This autumn has seen a cascade of tantalising champagne releases, from vintage rosés to limited edition collaborations with world-famous artists. Here is the pick of the bunch:
1) Dom Pérignon Rosé P2 1996 & Dom Pérignon Michael Riedel Ltd Editions
“For a long time the 1996 was so insolent,” says Dom Pérignon’s chef de cave Richard Geoffroy, who believes that this rosé, now entering its third decade – or what DP calls its second plénitude – is finally coming of age. That DP sensuality is there, with a seductive hint of jasmine on the nose, while the palate alternates between cherry/amaretto and a slight savouriness: delicious and subtle. In time for Christmas, meanwhile, DP has teamed up with German artist Michael Riedel to create a pair of eye-catching coffrets for its Blanc 2006 and Rosé 2004 that serve as “a poetic optical metaphor for the passage of time”. £155 for the Blanc 2006 and £345 for the Rosé 2004; www.harrods.com, www.hedonism.co.uk, www.jeroboams.co.uk and www.selfridges.com.
2) Cristal 2009
Released in the new Sky Lounge of the Shangri-La Hotel at the Shard – a spectacular spot boasting the largest selection of Louis Roederer champagnes in the UK – the 2009 marries the ripeness of a warm summer with Cristal’s characteristic freshness and purity. Cloud-like citrus parfait, with notes of on-trend yuzu, clementine, lemon and lime, meets more honeyed/nutty baklava notes in a wine that is, in the words of chef de cave Jean-Baptiste Lecaillon, “effortless”. £165; www.harrods.com.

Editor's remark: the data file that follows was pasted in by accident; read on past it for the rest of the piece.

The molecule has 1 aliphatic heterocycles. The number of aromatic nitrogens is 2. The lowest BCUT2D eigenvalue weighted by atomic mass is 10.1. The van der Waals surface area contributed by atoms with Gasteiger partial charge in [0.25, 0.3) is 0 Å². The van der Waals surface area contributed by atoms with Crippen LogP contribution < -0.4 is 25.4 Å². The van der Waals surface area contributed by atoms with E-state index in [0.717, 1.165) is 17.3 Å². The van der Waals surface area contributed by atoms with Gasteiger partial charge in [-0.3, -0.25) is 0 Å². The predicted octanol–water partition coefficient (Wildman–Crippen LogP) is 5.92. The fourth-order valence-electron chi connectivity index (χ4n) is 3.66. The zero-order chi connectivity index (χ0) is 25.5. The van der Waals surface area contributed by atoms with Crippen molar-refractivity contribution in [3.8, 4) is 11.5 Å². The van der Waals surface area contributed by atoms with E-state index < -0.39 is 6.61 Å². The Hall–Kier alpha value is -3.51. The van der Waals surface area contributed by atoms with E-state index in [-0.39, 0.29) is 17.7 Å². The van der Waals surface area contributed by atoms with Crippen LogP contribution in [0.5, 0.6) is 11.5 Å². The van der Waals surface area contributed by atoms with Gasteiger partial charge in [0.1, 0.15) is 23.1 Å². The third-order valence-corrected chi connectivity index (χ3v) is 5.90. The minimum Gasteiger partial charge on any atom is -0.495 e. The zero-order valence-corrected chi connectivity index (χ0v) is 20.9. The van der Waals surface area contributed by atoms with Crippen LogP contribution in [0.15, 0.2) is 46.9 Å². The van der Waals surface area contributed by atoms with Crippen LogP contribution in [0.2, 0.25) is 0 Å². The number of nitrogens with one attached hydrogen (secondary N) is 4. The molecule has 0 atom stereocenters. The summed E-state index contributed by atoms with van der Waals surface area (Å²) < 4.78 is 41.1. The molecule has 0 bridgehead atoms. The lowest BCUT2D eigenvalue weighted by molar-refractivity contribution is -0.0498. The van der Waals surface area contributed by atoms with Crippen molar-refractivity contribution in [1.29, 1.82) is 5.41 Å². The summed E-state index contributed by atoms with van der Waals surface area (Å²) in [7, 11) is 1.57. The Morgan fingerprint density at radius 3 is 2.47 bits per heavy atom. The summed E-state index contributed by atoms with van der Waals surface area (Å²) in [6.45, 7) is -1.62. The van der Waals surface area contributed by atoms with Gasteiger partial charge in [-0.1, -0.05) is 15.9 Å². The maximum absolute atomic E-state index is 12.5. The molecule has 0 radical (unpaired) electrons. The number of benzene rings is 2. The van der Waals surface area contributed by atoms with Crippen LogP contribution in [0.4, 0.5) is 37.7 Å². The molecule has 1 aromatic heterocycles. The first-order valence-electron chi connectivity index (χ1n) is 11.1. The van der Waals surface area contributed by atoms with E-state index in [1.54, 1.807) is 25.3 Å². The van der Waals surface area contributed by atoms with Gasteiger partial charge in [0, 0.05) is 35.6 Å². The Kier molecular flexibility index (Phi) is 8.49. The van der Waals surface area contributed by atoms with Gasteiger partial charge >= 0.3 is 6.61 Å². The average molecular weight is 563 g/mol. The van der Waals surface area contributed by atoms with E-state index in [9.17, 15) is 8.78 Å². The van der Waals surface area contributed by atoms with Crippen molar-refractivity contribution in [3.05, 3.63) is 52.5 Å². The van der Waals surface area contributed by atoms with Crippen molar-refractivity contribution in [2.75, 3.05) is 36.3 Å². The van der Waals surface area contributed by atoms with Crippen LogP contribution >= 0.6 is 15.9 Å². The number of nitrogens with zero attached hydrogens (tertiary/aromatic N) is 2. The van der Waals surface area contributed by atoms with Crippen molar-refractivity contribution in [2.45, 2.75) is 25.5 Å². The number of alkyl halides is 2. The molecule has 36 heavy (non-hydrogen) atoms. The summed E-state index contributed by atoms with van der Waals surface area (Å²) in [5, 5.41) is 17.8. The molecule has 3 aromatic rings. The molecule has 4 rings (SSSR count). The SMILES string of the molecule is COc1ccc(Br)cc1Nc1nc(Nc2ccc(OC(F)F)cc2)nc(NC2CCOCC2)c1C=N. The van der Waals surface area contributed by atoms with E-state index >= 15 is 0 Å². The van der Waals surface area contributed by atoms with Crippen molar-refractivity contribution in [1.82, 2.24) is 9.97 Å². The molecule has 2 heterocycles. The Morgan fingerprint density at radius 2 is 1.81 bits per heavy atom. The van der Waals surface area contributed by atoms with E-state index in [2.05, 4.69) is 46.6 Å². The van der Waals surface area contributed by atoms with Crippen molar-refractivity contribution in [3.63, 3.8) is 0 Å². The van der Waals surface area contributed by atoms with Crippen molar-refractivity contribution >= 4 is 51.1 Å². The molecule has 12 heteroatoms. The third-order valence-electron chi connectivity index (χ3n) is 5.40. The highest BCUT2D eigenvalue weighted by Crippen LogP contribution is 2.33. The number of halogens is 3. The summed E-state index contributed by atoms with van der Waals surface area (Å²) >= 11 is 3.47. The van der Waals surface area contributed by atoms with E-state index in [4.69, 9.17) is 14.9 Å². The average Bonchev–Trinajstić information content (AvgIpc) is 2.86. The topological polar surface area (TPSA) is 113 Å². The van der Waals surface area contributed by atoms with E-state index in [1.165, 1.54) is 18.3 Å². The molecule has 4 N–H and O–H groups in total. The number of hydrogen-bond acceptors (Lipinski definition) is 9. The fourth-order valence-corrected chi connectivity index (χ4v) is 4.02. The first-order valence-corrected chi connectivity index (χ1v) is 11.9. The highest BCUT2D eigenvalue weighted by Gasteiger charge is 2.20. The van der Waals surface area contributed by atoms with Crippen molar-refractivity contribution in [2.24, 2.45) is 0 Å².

3) Perrier-Jouët Belle Epoque Edition Automne 2005
Having previously released the prestige cuvée Belle Epoque Spring, now Perrier-Jouët pays homage to autumn with a new rosé. Deep pink with hints of chestnut, it opens with bright redcurrant acidity before mellowing into more mature and substantial notes of pomegranate, molasses, fig, poached rhubarb and rose that make a delicious match for Asian-style salmon, tuna and rare beef. The art nouveau-styled bottle, as ever, is a stunner. £175; www.sohowine.co.uk.
4) Philipponnat Clos de Goisses 2007
This cult-grower champagne has a reputation for being a wine that rewards long ageing, and the 2007 looks set to be no exception – tightly wound as a coiled spring, it gives little away at the moment (particularly when tasted next to the more fruit-forward 2006), but hints of spice-dusted melon, gunflint and some ghostly floral characters point to much excitement down the line. This is one to keep for another decade at least. £990 for a case of 12 in bond; www.biwine.com.
5) Gosset Celebris 2004
The oldest champagne house is the last of the big names to release a 2004, but it’s been worth the wait, as this is a wine to savour. Comprising 55 per cent Chardonnay and 45 per cent Pinot Noir, this extra brut kickstarts the palate with characteristic Gosset acidity and a fine, frothy mousse, before filling out into tarte tatin, pain d’épices and a long, buttery finish. A real oenophile’s wine from a house that releases precious few vintages. £372 for a case of six; www.bbr.com.